Hunt for football watchdog boss on hold amid election hiatus

23 May 2024, 08:12 | Updated: 23 May 2024, 11:35

The search for an inaugural chairman for a new English football regulator is being put on hold amid expectations that legislation to introduce it will not make the pre-election cut.

Sky News understands that Whitehall officials had begun sifting through applicants to become chair of the Independent Football Regulator (IFR) when Rishi Sunak announced on Wednesday that Britain would go to the polls on 4 July.

The Football Governance Bill, which is in the intermediate stages of the legislative process, could be rushed through given that it has broad support from both major parties.

However, one Whitehall insider said on Thursday morning that the bill was "highly unlikely" to be included in a 'wash-up' of outstanding bills during the next two days.

"The bill is all but dead," they said.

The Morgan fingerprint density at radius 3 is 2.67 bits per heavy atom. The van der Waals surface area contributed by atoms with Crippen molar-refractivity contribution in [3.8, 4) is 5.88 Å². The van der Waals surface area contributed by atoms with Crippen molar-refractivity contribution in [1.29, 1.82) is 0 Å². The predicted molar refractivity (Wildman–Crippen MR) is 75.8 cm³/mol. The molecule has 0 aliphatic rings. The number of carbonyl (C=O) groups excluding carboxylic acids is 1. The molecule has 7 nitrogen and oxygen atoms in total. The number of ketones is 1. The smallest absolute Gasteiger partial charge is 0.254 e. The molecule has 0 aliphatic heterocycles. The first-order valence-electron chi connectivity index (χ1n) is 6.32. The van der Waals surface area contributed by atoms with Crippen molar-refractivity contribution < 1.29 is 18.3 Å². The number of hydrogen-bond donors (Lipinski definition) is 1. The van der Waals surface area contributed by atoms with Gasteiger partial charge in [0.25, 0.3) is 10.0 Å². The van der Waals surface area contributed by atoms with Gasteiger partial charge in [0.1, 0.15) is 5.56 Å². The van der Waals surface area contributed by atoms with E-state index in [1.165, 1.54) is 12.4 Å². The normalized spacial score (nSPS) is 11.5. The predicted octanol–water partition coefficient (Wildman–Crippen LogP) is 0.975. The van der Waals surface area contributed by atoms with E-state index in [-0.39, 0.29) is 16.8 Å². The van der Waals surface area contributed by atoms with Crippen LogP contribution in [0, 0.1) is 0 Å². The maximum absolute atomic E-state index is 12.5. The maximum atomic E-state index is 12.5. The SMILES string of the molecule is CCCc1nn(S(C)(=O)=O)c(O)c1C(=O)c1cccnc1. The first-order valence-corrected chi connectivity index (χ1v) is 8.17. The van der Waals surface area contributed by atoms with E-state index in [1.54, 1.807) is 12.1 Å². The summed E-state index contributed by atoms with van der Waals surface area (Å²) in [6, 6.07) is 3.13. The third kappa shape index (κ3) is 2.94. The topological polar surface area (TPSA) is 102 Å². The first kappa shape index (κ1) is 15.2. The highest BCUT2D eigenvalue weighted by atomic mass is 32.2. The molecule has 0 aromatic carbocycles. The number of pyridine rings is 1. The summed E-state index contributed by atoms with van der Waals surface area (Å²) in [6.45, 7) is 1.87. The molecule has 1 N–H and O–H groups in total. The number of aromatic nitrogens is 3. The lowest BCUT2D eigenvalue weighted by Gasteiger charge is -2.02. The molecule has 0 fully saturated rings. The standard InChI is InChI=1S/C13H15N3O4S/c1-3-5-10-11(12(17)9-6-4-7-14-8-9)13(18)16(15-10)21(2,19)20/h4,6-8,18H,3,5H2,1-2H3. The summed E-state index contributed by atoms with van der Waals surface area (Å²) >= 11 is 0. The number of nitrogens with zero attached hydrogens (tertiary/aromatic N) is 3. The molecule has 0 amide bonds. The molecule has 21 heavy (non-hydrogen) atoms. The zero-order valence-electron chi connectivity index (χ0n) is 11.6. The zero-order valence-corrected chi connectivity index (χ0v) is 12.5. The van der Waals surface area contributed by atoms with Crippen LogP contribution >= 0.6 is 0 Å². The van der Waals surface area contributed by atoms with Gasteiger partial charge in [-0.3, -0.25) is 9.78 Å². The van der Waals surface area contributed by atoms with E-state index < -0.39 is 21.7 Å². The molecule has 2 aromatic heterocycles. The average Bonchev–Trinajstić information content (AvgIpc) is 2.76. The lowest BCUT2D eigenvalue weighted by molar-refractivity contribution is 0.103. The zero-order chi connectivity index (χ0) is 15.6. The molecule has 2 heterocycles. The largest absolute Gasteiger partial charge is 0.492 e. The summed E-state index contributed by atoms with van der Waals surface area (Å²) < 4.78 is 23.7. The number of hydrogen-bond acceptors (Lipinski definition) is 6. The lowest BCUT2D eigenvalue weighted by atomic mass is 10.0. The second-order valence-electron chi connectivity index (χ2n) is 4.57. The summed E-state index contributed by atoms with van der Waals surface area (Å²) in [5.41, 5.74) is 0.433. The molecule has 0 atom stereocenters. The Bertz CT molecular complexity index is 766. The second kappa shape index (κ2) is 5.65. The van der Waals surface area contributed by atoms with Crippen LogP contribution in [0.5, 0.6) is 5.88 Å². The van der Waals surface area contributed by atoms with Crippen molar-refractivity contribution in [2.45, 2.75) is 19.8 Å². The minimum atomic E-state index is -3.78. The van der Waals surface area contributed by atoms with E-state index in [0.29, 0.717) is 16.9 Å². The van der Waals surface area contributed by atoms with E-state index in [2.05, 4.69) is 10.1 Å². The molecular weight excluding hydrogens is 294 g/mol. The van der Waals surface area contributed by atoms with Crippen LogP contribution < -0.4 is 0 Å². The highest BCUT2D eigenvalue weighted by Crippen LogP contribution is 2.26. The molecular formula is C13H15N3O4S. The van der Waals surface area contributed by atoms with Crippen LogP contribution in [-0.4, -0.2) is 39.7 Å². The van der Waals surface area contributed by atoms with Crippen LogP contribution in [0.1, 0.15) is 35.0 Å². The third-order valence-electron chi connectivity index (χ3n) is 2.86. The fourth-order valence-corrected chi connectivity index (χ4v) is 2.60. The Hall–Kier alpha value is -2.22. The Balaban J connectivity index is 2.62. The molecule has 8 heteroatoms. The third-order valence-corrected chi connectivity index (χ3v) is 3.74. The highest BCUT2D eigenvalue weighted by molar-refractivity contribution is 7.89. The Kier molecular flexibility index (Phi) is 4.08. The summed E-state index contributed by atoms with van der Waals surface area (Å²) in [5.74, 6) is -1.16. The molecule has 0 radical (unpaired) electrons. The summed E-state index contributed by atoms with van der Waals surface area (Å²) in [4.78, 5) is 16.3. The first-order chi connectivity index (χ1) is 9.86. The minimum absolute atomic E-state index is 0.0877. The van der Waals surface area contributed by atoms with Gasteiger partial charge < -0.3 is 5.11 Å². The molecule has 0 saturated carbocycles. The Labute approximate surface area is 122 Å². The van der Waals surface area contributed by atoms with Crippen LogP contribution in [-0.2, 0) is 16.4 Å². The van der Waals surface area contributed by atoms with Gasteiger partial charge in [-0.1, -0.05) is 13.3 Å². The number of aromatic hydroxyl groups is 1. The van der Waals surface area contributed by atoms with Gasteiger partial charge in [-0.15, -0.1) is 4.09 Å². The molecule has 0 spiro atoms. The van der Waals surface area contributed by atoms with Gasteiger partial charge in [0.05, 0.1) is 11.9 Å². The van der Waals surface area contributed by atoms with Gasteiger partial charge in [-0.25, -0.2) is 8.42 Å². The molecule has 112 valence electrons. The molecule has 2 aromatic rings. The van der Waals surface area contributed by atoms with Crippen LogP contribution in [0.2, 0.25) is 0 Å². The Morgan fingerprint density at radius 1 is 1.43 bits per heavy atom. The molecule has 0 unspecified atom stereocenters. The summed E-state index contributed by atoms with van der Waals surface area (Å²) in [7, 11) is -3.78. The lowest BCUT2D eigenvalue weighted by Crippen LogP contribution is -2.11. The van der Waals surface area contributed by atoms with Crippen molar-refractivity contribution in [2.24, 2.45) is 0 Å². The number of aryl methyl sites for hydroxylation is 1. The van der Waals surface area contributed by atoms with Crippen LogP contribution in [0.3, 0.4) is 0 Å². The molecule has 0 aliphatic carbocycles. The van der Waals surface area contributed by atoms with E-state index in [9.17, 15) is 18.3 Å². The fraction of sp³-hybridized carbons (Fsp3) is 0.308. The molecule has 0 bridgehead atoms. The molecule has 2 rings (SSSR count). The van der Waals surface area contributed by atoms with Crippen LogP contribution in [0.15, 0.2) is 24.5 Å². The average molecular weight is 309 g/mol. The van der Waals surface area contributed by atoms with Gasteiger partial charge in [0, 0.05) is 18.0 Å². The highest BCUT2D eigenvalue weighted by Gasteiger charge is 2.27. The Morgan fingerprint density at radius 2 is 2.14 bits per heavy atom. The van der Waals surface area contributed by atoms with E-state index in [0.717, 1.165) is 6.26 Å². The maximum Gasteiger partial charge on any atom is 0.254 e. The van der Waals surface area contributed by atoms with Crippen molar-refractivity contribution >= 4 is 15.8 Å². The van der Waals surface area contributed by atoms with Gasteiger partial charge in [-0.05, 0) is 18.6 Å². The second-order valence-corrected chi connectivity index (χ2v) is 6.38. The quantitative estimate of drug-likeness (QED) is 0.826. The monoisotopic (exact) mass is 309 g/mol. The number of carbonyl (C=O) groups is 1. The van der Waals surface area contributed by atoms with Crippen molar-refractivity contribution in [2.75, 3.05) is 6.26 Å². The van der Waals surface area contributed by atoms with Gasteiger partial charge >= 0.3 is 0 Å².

Even if it did survive, the appointment process would take several months longer to conclude.

Any attempt to restart the parliamentary process after the election would necessitate a months-long delay in the regulator's establishment.

Contenders for the post

Among the names tipped to be in contention to chair the IFR were Gordon Brown, the former prime minister, and Mark Phillips, a barrister who has represented UEFA, European football's governing body.

The government had said that the new football regulator would have three primary objectives, including promoting clubs' financial sustainability and the financial resilience of English football as a whole.

It was also due to be charged with safeguarding the heritage of clubs, including their badges and traditional playing colours.

The IFR would have the power to prevent clubs from joining breakaway competitions, inspired by the putative efforts of English football's 'big six' clubs to join a European Super League.

The Department for Culture, Media and Sport declined to comment on Thursday morning.